For me, the real problem with the “prosperity gospel” preachers is that they cause a lot of people to go to the opposite extreme and NEVER really trust the Lord in any meaningful way for his provision. That is a real tragedy, because we should be relying more and more on him. But the same thing happens in the area of healing. Some evangelists tell people that psychologists or medications are not necessary (and even a sign of lack of faith!), with the result that lives are destroyed, and people’s confidence in the Church’s authentic healing ministry is undermined.

Of course, Philippians 4:13 is about God’s provision. But to read it in the flow of St Paul’s letter, it’s really all about God helping him to be content, whatever the outward circumstances of his life. And St Paul says that. Sometimes he’s been really well-off; other times he has been desperately poor. But he is content. St Paul’s paragraph is about contentment with what we have and where we are, and this is something he says he has found “in Christ.” And, remember, when he wrote this passage he was in prison!

So, let’s try to be a bit careful when handling the Word of God. Let’s not twist it or water it down. Let’s not try to make it mean what we want it to mean. Let’s be in awe of the Word of God, and remember the catchy saying that “a text without a context is a pretext.” 

The image below (pinched from Facebook - the original source is lost) says it all:

(Click on the graphic to enlarge it.)

Thursday, July 7, 2016

Random thoughts on Marian Valley, Czestochowa, Krakow & World Youth Day

Getting to Czestochowa on the bus from Krakow

When I arrived in Brisbane to be inducted Rector of All Saints’ Wickham Terrace on 31st May, 1995, the Churchwardens, Trustees and I had the sense that we were pretty well starting from scratch (again!). We certainly had our challenges, and it was hard work. But by the grace of God, over the next ten years we saw lots of lives touched by God - especially young people - many of whom have gone on to serve the Lord in a variety of Church communions.

Very soon after arriving in Brisbane I became aware of a fledgling Shrine of Our Lady, a short drive from the city into the bush - the hinterland above the Gold Coast. The Shrine was dedicated in that same year. It was set up by the Pauline Fathers, whose vision was more than matched by the generosity of benefactors. The Prior at the time was Father Michael Szymanski who worked so hard with his own hands. As well as praying the Divine Office and celebrating Mass he was building, cleaning, gardening, working on the tractor, chopping wood for the combustion stove, and doing all the cooking without electricity. As priest and Prior he lovingly ministered to pilgrims who made the journey to the Shrine. After a few visits to him, I realised that my task at All Saints’ was fairly straightforward compared with what he had to do there in the bush. But it was so inspiring over those years to watch “Marian Valley” develop into the amazing Shrine it is today. That really encouraged my faith as we laboured in the heart of the city!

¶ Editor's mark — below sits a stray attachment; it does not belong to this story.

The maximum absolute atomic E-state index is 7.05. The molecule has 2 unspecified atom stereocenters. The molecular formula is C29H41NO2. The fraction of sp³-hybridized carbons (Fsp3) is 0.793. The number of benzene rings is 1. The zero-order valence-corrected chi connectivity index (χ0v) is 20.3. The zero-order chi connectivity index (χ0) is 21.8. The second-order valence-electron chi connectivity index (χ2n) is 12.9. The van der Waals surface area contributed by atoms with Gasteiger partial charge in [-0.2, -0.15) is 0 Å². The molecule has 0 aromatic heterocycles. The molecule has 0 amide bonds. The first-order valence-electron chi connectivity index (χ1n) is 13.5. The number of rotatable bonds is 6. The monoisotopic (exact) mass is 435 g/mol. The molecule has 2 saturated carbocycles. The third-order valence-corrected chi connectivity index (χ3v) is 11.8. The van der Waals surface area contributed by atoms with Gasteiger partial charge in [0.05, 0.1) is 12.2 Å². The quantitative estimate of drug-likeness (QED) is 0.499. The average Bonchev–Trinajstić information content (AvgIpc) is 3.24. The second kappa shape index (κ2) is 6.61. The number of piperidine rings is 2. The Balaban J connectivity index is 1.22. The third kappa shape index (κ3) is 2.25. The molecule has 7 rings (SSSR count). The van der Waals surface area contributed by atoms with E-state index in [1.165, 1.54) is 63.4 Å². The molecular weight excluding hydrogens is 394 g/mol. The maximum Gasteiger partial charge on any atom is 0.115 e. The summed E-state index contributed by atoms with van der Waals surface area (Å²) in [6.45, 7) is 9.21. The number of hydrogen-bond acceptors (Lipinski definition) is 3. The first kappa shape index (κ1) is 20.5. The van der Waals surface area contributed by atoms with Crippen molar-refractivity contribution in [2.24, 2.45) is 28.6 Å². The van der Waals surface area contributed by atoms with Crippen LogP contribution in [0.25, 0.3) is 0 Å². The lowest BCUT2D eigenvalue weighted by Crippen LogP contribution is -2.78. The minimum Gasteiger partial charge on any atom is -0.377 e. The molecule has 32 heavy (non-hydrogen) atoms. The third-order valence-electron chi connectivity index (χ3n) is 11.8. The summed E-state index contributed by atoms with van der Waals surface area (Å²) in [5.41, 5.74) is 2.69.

Father Andrew Joachim Dembicki succeeded Father Michael as Prior, and then Father Columba Macbeth-Green, who two years ago became the Roman Catholic Bishop of Wilcannia-Forbes. Father Columba was particularly sensitive to the needs of Forward-in-Faith Anglicans and Continuing Anglicans, and was enormously hospitable to us. I conducted two retreats and a number of quiet days there during his time, and whenever overseas visitors came to minister in the parish or for Forward in Faith, a drive to Marian Valley with prayer at the Shrine was par for the course.

Go to the Marian Valley website for more information, and also to see photographs of the property. The main church “the Black Madonna Chapel” seats 500 people under the roof, and has a true copy of the Miraculous Icon of Our Lady of Czestochowa. The other chapels, the monastery, the Stations of the Cross are all beautiful. And that's not to mention the special feature of Marian Valley - the individual Marian shrines set up and paid for by different ethnic groups who are now part of Australian society - shrines of Our Lady under the titles by which she is known across different cultures. So, the Vietnamese community has a shrine to Our Lady of Lo Vang, the Indian community, Our Lady of Vailankanni, the Polish community, Our Lady of Jasna Gora, and so on. These shrines come alive on national feast days.